Wednesday, March 11, 2009

Leftover Sweet Potatoes

The new Jill Conner Browne book American Thighs came out in January, and it's a small, warmed-up portion of what she's dished out so exuberantly over the past decade. She gives a few new recipes in a chapter in the back and says of one dish "I will eat this, gravy and all, completely cold out of the refrigerator the next morning," and that seems to me an apt comparison to her book. If you haven't heard of the Sweet Potato Queens before, you should go right out and get a copy of The Sweet Potato Queens' Book of Love, but if you've read it, you don't need to be getting up out of your comfortable chair and braving the March winds to go find out what all else she has to say. Pretty much what she's saying is that it's still possible to enjoy life even if you're a baby boomer and therefore over 50 years old now.

The previous books were enjoyable even if you weren't a baby boomer, but this one has a kind of "we're all in this together" feel that I didn't identify with at all. This woman is still of the era in which women wore "outfits" and got "hairdos." She explains a few amusing southernisms--Ron and I both enjoyed her explanation of the phrase "she didn't want to be ugly to anyone" because that's a phrase we haven't heard in a while, living in Ohio. My daughter and I enjoyed her description of what it was (and still is, unfortunately) like to try to buy clothes that conform to a school dress code when you're at least eight inches taller than other girls. And she still writes entertainingly and doesn't mince words:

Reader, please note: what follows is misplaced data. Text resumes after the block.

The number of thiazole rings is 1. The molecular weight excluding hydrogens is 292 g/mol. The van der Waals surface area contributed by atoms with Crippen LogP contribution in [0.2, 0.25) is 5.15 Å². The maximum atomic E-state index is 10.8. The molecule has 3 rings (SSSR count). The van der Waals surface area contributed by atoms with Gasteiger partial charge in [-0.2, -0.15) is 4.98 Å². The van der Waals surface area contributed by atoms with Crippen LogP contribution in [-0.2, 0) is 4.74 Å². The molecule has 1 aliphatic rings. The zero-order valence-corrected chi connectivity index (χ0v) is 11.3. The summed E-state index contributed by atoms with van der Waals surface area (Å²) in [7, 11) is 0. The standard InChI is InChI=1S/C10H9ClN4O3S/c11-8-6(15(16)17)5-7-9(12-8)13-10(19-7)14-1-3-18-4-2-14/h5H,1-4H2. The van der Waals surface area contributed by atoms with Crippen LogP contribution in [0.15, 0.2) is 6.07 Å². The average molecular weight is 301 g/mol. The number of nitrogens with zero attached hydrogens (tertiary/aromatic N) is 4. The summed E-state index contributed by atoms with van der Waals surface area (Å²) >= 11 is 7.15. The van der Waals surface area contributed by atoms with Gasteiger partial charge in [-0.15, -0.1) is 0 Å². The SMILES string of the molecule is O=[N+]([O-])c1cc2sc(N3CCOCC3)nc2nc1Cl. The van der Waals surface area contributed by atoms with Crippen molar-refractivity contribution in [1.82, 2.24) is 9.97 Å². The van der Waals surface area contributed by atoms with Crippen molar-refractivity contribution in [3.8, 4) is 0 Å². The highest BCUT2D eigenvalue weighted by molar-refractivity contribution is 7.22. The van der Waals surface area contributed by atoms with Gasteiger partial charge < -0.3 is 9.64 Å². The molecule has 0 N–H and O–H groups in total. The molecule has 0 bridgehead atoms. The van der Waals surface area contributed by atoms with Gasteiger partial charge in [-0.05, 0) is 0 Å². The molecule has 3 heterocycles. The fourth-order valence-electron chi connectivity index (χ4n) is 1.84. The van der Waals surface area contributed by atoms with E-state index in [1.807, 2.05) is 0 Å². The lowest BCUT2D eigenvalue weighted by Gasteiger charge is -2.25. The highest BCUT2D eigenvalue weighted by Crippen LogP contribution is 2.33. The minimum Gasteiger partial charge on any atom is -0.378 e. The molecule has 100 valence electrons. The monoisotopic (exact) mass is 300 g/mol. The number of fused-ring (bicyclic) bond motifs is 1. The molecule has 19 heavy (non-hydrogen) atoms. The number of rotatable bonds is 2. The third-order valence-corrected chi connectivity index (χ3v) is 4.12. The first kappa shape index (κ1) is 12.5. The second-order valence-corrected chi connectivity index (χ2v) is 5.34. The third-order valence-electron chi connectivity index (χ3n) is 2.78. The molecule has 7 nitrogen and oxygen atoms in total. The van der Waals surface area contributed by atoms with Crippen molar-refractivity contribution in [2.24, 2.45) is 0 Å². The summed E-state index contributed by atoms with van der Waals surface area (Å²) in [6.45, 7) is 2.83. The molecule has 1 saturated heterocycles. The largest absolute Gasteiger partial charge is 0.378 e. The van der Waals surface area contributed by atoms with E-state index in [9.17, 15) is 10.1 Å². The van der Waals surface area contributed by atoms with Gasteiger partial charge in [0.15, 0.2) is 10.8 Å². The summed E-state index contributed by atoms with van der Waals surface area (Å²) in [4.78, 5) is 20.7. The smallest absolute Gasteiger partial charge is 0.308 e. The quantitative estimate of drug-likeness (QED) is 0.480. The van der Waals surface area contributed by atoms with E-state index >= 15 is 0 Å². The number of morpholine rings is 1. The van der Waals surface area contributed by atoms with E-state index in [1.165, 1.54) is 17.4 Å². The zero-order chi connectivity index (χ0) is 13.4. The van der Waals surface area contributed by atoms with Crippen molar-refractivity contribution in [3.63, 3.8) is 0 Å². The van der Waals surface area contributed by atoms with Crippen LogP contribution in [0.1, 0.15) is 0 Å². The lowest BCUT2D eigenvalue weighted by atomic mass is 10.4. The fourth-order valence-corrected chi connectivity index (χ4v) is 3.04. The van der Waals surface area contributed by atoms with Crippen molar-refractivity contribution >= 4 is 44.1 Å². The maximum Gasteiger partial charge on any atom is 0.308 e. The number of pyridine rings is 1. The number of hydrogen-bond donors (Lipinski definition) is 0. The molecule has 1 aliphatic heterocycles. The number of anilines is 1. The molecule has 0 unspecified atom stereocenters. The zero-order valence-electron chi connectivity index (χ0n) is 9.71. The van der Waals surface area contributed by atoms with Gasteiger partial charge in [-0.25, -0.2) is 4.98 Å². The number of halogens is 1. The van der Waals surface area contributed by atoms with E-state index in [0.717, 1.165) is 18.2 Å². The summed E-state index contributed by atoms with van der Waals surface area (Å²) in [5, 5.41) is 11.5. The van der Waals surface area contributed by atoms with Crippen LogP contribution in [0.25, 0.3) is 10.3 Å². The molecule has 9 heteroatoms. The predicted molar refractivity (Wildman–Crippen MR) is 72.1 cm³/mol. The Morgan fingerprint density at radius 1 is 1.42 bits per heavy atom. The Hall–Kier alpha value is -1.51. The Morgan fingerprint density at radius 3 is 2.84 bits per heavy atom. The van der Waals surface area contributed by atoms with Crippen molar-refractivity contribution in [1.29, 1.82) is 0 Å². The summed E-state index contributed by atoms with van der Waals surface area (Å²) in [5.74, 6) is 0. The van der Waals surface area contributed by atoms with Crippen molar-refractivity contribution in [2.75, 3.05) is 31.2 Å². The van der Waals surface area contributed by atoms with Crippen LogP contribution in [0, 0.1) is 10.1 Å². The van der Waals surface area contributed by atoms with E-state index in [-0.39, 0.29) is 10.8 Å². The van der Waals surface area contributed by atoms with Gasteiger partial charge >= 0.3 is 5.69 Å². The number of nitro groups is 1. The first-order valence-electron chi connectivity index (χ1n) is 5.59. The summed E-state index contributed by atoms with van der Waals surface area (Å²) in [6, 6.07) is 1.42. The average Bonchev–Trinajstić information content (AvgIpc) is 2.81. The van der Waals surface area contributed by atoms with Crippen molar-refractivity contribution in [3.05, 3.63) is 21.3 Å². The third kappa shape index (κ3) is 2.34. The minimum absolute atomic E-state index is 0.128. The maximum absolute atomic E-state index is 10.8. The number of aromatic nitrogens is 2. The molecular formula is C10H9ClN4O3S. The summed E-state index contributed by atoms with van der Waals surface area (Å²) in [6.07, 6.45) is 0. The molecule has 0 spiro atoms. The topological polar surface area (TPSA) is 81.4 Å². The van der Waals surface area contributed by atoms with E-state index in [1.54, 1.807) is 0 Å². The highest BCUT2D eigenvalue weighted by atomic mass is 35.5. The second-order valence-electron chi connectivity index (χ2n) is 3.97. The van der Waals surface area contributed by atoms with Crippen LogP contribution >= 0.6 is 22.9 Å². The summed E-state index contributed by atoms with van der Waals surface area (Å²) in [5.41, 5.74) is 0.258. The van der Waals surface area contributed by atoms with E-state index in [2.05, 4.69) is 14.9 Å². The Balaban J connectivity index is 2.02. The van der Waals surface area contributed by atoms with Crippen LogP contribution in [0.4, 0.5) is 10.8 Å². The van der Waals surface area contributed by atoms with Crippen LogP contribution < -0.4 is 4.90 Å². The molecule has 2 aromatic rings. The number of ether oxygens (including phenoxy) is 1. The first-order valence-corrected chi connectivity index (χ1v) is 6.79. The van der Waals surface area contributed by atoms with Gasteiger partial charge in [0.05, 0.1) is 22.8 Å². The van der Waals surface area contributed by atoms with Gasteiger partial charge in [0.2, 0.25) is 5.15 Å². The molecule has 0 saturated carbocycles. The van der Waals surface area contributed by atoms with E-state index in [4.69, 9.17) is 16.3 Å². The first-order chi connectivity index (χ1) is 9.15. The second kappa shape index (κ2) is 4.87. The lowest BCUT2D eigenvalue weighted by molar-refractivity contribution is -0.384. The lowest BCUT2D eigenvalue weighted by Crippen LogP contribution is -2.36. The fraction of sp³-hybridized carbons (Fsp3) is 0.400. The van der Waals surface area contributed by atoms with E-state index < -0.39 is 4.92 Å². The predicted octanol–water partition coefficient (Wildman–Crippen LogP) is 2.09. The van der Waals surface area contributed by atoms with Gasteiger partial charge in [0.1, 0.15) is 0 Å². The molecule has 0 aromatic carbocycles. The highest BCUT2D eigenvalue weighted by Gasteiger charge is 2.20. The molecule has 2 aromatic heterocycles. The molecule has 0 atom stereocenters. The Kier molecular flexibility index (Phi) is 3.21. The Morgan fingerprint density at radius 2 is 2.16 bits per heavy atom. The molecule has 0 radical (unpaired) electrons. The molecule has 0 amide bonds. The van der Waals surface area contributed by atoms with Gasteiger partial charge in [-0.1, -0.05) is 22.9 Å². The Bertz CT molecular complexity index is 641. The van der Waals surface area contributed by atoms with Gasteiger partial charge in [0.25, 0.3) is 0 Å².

"Most 'therapy' amounts to expensive self-indulgence for those of us who have used up our free resources by wearing all available friends and family slap OUT with our never-ending whinings about our Situations, and now we would prefer to pay large sums of money to a stranger who is willing (for a price) to endlessly listen to our endless crap---as opposed to just, say, DOING something DIFFERENT."

Those of you who enjoyed Secrets of the Ya-Ya Sisterhood might enjoy this latest offering from a southern writer of that generation, as the publishers have probably noted, since there's a similarity to the cover pictures: cover of the book


Anna said...

I read the first Sweet Potatoes Queen book and thought it was a riot. None of the follow ups measured up to that one though.

Diary of an Eccentric

Jeanne said...

Anna, I still read a bit from TSPQBOL to my classes when I teach The Wife of Bath's Prologue from The Canterbury Tales. It's always a hit!